In Pakistan, HIV prevalence is increasing among injecting drug users. One study in Karachi showed an increase in HIV prevalence among injecting drug users from under 1% in early 2004 to 26% in March 2005 while other studies have found that HIV prevalence among injecting drug users has reached 24% in Quetta, 12% in Sargodha, nearly 10% in Faisalabad and 8% in Larkana. HIV prevalence remains low in other populations at higher risk of infection.
In Eastern Europe and Central Asia, An estimated 150,000 people (70,000–290,000) people were newly infected with HIV in 2007 bringing the number of people living with HIV in Eastern Europe and Central Asia to 1.6 million (1.2 million–2.1 million) compared to 630,000 (490,000–1.1 million) in 2001, a 150% increase over that time period. Nearly 90% of newly reported HIV diagnoses in this region in 2006 were from two countries: the Russian Federation (66%) and Ukraine (21%).
Elsewhere, the annual numbers of newly reported HIV diagnoses are also rising in Azerbaijan, Georgia, Kazakhstan, Kyrgyzstan, the Republic of Moldova, Tajikistan and Uzbekistan (which now has the largest epidemic in Central Asia). Of the new HIV cases reported in 2006 in Eastern Europe and Central Asia for which there was information on the mode of transmission, nearly two thirds (62%) were attributed to injecting drug use and more than one third (37%) were ascribed to unprotected heterosexual intercourse.
Adult HIV prevalence in the Caribbean is estimated at 1.0% (0.9%–1.2%) in 2007. Prevalence in this region is highest in the Dominican Republic and Haiti, which together account for nearly three-quarters of the 230,000 (210,000–270,000) people living with HIV in the Caribbean, including the 17,000 (15,000–23,000) who were newly infected in 2007. An estimated 11,000 (9,800–18,000) people in the Caribbean died of AIDS in this year and AIDS remains one of the leading causes of death among persons aged 25 to 44 years.
The HIV epidemics in Latin America remain generally stable, and HIV transmission continues to occur among populations at higher risk of exposure, including sex workers and men who have sex with men. The estimated number of new HIV infections in Latin America in 2007 was 100,000 (47,000–220,000), bringing to 1.6 million (1.4 million–1.9 million) the total number of people living with HIV in this region. An estimated 58,000 (49,000–91,000) people died of AIDS in the past year. Unprotected sex between men is an important factor in the epidemics of Bolivia, Chile, Ecuador and Peru in South America, as well as in several Central American countries, including El Salvador, Guatemala, Honduras, Mexico, Nicaragua and Panama.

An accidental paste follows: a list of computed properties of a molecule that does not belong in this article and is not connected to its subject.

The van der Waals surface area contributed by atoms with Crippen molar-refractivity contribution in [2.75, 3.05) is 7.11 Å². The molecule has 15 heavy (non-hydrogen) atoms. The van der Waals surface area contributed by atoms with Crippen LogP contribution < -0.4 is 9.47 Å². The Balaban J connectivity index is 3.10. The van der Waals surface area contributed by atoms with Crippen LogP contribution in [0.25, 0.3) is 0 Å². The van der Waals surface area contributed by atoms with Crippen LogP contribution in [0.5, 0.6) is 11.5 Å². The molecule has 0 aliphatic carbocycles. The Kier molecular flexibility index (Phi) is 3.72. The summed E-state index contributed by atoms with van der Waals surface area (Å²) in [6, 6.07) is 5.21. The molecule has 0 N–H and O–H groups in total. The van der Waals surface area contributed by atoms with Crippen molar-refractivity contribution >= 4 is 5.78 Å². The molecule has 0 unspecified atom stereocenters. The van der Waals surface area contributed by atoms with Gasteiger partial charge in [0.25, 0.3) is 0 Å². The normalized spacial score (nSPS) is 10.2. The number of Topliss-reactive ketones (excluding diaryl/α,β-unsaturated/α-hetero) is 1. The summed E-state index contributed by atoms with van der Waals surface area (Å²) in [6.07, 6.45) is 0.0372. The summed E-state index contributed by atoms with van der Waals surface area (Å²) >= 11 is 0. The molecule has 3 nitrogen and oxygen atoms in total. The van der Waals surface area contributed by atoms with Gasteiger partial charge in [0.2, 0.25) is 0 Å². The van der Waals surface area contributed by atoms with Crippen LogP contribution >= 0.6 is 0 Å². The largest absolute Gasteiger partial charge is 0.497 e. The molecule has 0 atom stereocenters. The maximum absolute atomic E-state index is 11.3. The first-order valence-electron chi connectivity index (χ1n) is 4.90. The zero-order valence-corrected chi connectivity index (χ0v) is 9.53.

In North America, Western and Central Europe, the total number of people living with HIV is increasing. This increase is due mainly to the life-prolonging effects of antiretroviral therapy and an increase in the number of new HIV diagnoses in Western Europe since 2002, combined with a relatively stable number of new HIV infections each year in North America. Overall, approximately 2.1 million (1.1 million–3.0 million) people in North America, Western and Central Europe were living with HIV in 2007, including the 78,.000 (19,000–86,000) who acquired HIV in the past year. In the context of widespread access to effective antiretroviral treatment, comparatively few people died of AIDS—32,000 (20,000–84,000) in 2007.
Despite recent improvements in some countries, epidemiological surveillance in Middle East and North Africa remains limited (Obermeyer, 2006). Nevertheless, using available HIV information it is estimated that 35,000 (16,000–65,000) people acquired HIV in 2007, bringing to 380,000 (270,000–500,000) the total number of people living with HIV in the region. As a result of AIDS-related illnesses, an estimated 25,000 (20,000–34,000) people died in 2007.
An estimated 14,000 (11,000–26,000) people acquired HIV in Oceania in 2007, bringing to 75,000 (53,000–120,000) the number of people living with the virus in this region.
InfoChange News & Features, March 2008